Updated 17th January 2016
You will probably have a medical assessment for your ESA claim. This can simply be the filling in of a form of questionnaire - or an actual medical examination by a qualified health care professional.
Basically the Assessment for ESA is in two distinct parts - after which the DWP will receive a report based upon your assessment or examination.
It is a straightforward procedure to see if you are able to do any work, and if so what type of work you are capable of. If it is decided that you should have a physical medical examination, this will not be invasive - though you will obviously be asked some questions about yourself and general health.
Before you are actually given an appointment for the medical assessment, it would be as well to sit down with a pen and paper, and make a list of the things that you feel are important to get across to the interviewer - relating to the way your illness is preventing you from doing any work, or preventing you from doing certain types of work.
It is best to write these down - for your own use - so that if you get flustered on the day of your medical assessment, you can refer to the notes that you have prepared for yourself. REMEMBER - these notes are for your own use, and you need not show them to the interview staff.
You should think about things like.....
Be realistic - you will be talking to a professional who has probably heard most of it before. That does not mean that you do not have real problems. On the contrary, the advisor will be better placed to help and advise you because of their past experience.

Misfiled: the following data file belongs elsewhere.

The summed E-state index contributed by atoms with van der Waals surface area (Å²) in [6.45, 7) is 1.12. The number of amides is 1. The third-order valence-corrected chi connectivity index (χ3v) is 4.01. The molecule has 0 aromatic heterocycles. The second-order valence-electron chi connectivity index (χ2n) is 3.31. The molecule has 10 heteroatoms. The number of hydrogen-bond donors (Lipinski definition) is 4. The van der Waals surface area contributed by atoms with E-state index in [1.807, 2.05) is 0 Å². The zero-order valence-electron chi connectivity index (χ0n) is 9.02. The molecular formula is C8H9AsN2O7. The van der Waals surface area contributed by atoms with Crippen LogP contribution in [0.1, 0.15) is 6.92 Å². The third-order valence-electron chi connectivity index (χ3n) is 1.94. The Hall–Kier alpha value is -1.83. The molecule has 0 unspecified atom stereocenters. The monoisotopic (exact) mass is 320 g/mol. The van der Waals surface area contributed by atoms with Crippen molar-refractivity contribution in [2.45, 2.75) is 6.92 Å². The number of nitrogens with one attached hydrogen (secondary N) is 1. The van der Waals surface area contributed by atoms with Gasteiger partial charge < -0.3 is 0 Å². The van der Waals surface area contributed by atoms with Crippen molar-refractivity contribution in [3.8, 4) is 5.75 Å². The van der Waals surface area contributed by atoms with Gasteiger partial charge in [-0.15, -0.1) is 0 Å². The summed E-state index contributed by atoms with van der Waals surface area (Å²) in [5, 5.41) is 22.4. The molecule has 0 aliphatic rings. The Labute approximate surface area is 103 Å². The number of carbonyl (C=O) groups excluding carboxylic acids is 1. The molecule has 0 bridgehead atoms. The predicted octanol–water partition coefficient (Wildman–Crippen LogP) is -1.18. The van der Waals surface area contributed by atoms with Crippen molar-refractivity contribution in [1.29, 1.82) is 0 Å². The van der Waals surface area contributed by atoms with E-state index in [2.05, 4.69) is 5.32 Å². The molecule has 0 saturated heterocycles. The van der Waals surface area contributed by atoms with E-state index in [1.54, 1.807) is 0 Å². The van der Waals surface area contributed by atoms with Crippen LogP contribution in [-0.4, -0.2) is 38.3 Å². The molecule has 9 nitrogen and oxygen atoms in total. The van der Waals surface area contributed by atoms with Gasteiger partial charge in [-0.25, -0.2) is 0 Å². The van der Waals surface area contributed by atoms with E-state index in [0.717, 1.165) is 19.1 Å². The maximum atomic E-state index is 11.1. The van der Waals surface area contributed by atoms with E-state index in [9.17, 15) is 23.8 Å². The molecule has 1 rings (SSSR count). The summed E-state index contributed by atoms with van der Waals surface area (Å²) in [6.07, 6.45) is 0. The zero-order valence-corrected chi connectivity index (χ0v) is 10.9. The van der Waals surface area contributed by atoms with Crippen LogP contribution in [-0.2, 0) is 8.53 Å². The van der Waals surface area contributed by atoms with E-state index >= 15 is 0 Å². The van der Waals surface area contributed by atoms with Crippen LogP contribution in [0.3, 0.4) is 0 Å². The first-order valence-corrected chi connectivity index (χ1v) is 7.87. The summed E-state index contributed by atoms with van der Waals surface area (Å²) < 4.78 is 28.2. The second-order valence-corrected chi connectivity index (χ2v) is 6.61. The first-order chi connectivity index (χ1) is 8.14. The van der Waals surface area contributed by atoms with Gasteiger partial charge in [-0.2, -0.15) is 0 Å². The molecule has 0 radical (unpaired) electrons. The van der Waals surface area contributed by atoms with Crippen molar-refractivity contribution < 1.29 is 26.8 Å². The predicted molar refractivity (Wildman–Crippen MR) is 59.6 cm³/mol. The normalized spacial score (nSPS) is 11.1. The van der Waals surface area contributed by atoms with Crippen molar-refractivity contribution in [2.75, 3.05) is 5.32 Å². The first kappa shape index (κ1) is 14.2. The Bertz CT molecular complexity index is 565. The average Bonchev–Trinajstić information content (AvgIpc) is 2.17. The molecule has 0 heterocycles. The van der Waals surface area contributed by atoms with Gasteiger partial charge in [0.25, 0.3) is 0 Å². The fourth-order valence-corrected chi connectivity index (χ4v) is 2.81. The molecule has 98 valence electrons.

Make sure that you have some form or document that actually proves that you are who you say you are!!! - A passport of picture driving licence is ideal, but if you have neither of those, then your personal bank statements or your birth certificate for instance.
If you are taking any medicines - prescribed or not - then you should take these with you - together with any health aids that you normally use - hearing aids, spectacles, magnifying glass etc.
Your medical assessment may only involve you in attending the interview. BUT after that, the healthcare professional may decide that you should have a proper physical medical examination to assess your condition and how it will affect your capabilities for work.. Not the kind of examination your own doctor would do, for your own doctor will be trying to find the cause of an illness.
In the case of the ESA medical, the doctor is trying to find out if you can work, and if so what kind of work you would be capable of. So - for instance - if you say you have tennis elbow, he/she will probably ask you to move that joint and question you about it. They will obviously take into account, and question you about all of the things that you claim to have wrong.
It may well be that the health care professional does not even have to examine you physically - just discuss your problems so that they can see a way forward to help you back to some form of work - or confirm that you are indeed not capable of certain types of work.
The normal interview and assessment takes up to 45 minutes, and is based upon your information about why you cannot work or do certain jobs.
It will be a detailed question and answer affair, with wide ranging questions possible about how your living conditions, hobbies, activities, and help you receive. Also the problems you had at your last job.
You may then be told that the advisor thinks a medical examination is necessary, and they will ask you if you are prepared to have this. If you have any concerns about this medical examination, then tell the advisor, and they will answer any questions you have, or try to dispel any worries that you may have.
At the time of the medical, the healthcare professional will fill in a form about your conditions (You are not able to see what is written at this stage) and then send that for (ESA85) to the DWP. If you want to see that form, you will have to ask the DWP, and they will then send you a copy through the post.